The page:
1918 The April Offensive

Pacaut Wood ( contributors John. A. submitted Pictures. Vol.2 Regimental History C.T. Atkinson.) April 22nd 1918

Located across the canal oppersite Gonnehem, was of considerable tactical importance it being a location that the enemy may mass for an attack. The attack on Pacaut wood was aimed at securing a line across the wood from La Pannerie on the right to Reiz du Vinage and cutting off the southern part of the wood. The Rilfe Brigade's objective was La Pannerie and they would be attacking on the right, outside the wood. The Hampshire having three companies in the attack with one in support objective was the wood.

The company in support was located along the southern bank of the canal, which the front line had been drawn back to allow for a heavy trench mortar barrage along the south edge of the wood. This ment that our forces would have to recross the canal by footbridges laid for the purpose. Zero hour was 5.15 a.m. on April the 22nd and at 5.18 a.m. the German guns opened up in response to our shelling which incurred many causualties in "A" company in the center which had its Commander killed as they recrossed the canal. The attack went forward well "D" company on the right, "A" company in the center, "B" company on the left with "C" company in support.

"D" company when neared its objective came under heavy machine gun fire 2/Lt. Abbott calling up two Lewis guns to deal with them this allowed two right platoons to move up and get established on the objective within zero +25 minutes. This happening five minutes after "B" company securing its position.

"A" Company was held up due to its casualties but finally hooked up with "B"company. A gap had opened in between "A" and "D" company which "D" began to close and a platoon of "C" company had been called up to help close. This platoon being led by Captain Causton came under heavy machine gun fire which killed Captain Causton while leading a rush. The platoon pushed on killing many of the enemy and ove-ran a reinforcing party. The platoon reached it objective which was a crossroads and began extending its flanks by bombing.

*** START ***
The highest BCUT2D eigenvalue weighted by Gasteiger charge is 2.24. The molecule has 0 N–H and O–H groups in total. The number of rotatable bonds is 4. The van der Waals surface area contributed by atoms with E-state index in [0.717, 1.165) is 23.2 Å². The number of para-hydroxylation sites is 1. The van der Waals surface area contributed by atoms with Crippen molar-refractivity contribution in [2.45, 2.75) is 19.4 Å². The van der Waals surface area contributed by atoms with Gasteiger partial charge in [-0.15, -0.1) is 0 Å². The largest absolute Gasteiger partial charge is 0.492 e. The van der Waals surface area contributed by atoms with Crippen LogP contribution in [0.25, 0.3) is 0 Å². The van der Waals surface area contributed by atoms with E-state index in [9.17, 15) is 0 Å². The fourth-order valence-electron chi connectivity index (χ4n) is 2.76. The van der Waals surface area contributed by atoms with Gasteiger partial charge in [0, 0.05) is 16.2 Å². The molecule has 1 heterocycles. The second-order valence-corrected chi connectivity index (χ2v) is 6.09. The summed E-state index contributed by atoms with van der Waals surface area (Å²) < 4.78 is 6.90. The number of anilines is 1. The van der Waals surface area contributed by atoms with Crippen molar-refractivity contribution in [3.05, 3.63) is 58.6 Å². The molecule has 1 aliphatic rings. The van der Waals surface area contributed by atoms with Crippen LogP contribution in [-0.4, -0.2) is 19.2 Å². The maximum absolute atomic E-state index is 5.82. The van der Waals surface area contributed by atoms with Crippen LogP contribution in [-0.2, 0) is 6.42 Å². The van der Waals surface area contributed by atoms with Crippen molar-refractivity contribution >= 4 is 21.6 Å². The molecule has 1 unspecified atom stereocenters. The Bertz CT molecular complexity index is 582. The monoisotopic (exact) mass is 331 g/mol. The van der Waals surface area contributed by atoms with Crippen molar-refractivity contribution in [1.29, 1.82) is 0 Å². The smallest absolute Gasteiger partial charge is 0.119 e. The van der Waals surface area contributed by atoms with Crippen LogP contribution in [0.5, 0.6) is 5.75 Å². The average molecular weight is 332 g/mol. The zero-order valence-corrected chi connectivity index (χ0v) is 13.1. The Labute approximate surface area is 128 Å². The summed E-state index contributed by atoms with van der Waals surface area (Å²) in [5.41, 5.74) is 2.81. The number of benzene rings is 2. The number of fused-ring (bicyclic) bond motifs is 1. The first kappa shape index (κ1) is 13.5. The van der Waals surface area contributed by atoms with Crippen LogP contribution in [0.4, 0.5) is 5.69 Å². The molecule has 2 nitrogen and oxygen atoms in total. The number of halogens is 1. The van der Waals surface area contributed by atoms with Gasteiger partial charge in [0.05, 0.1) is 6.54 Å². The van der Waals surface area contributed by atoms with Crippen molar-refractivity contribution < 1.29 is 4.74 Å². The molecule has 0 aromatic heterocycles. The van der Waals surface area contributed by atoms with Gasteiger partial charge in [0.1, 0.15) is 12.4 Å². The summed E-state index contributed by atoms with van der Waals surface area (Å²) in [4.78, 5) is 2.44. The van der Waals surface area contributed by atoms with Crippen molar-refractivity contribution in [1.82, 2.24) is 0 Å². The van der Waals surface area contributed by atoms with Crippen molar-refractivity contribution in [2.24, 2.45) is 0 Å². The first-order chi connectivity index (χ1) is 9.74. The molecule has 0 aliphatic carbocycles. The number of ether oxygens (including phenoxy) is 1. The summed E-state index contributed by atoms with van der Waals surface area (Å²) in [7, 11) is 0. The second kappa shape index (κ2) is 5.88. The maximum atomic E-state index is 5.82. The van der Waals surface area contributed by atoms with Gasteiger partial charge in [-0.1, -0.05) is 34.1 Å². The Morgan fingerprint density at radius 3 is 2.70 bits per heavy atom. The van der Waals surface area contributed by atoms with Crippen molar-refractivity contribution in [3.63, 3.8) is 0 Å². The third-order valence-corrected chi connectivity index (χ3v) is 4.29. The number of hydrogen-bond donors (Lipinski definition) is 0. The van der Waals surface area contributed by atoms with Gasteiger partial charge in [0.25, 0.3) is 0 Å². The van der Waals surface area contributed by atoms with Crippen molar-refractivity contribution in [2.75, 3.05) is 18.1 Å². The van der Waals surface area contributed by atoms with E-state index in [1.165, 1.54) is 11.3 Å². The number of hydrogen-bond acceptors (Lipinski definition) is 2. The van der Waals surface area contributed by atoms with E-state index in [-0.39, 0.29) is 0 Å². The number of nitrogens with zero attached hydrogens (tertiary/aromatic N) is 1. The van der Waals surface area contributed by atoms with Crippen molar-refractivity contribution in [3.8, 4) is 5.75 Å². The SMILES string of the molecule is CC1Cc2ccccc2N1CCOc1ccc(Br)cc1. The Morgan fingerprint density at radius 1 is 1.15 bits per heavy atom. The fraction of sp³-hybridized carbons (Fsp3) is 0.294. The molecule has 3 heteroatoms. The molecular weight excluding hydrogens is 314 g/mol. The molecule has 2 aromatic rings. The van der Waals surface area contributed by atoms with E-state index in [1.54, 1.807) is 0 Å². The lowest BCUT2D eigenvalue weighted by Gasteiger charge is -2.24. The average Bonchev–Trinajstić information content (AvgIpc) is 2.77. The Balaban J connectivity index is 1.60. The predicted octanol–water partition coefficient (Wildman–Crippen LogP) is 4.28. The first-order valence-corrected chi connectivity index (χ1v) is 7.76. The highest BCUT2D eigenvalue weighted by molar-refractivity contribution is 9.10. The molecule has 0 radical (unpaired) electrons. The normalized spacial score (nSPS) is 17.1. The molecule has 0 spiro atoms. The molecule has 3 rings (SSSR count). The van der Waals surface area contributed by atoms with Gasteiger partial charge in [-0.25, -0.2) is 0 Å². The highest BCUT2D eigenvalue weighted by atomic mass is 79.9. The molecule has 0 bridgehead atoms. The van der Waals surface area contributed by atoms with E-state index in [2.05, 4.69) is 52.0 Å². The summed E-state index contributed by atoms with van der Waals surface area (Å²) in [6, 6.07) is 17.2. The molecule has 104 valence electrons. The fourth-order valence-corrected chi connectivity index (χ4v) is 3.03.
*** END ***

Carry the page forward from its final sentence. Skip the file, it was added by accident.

11 a.m. the German machine gun fire was now begining to slacken but shell fire had increased along the canal bank and the Hampshire lost Colonel Armitage killed. By early afternoon the whole line was connected "A" company slightly short of its objective. The Germans put down a heavy barrage with rifle and machine gun fire without much effect. After dark they attempted a counter attack but where driven back by mainly rifle and lewis guns. The center had continued action well after the right and left was well dug in which continued after the Hampshire were relieved by the the Somerset L.I. and the Duke's and went back to billets in Lannoy.

This was a highly successful operation. Over 70 prisoners and several machine guns had been taken. The ground taken at Pacaut Wood allowed of another advanceat Riez du Vinage. Losses were heavy with five officers killed and 43 other ranks or missing. 3 officers and 148 other ranks wounded.

John. A's Grandfather was involved in the above action and wrote home to his wife about the battle and the death of Captain Causton which ended up in the Hampshire Chronicle of 31 August 1918. which is also pictured below.

My Grandfather wrote the letter to my Grandmother while still in the trenches, how it got through the censor we don't know. My Grandmother wrote to and sent the letter to JP Causton's mother for her to see. Mrs Causton was so touched she showed the letter to the local paper and then returned the letter with a photo of JP to my Grandmother.

Left is a picture of his grandfather Harry Tuffin who started the whole thing off.

below is the picture of Captain JP Causton killed at Pacaut Wood. And the letter that apperred in the Hampshire Chronicle of 31 August 1918. Click it to read it.